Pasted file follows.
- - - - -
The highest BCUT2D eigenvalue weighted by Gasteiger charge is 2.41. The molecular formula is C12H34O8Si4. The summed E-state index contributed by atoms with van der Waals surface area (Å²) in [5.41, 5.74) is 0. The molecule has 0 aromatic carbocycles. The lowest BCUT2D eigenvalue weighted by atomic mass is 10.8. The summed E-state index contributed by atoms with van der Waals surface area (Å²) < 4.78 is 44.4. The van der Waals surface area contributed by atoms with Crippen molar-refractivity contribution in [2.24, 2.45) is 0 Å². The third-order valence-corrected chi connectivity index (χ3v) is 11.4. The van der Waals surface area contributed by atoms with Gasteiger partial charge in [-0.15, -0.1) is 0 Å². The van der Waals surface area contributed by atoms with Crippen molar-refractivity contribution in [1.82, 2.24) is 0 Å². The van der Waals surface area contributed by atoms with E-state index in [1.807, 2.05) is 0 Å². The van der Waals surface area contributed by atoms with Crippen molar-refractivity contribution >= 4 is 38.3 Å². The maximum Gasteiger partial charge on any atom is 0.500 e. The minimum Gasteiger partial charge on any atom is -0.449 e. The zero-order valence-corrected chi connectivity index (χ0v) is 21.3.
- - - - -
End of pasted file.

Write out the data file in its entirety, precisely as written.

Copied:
The highest BCUT2D eigenvalue weighted by Gasteiger charge is 2.41. The molecular formula is C12H34O8Si4. The summed E-state index contributed by atoms with van der Waals surface area (Å²) in [5.41, 5.74) is 0. The molecule has 0 aromatic carbocycles. The lowest BCUT2D eigenvalue weighted by atomic mass is 10.8. The summed E-state index contributed by atoms with van der Waals surface area (Å²) < 4.78 is 44.4. The van der Waals surface area contributed by atoms with Crippen molar-refractivity contribution in [2.24, 2.45) is 0 Å². The third-order valence-corrected chi connectivity index (χ3v) is 11.4. The van der Waals surface area contributed by atoms with Gasteiger partial charge in [-0.15, -0.1) is 0 Å². The van der Waals surface area contributed by atoms with Crippen molar-refractivity contribution in [1.82, 2.24) is 0 Å². The van der Waals surface area contributed by atoms with E-state index in [1.807, 2.05) is 0 Å². The van der Waals surface area contributed by atoms with Crippen molar-refractivity contribution >= 4 is 38.3 Å². The maximum Gasteiger partial charge on any atom is 0.500 e. The minimum Gasteiger partial charge on any atom is -0.449 e. The zero-order valence-corrected chi connectivity index (χ0v) is 21.3.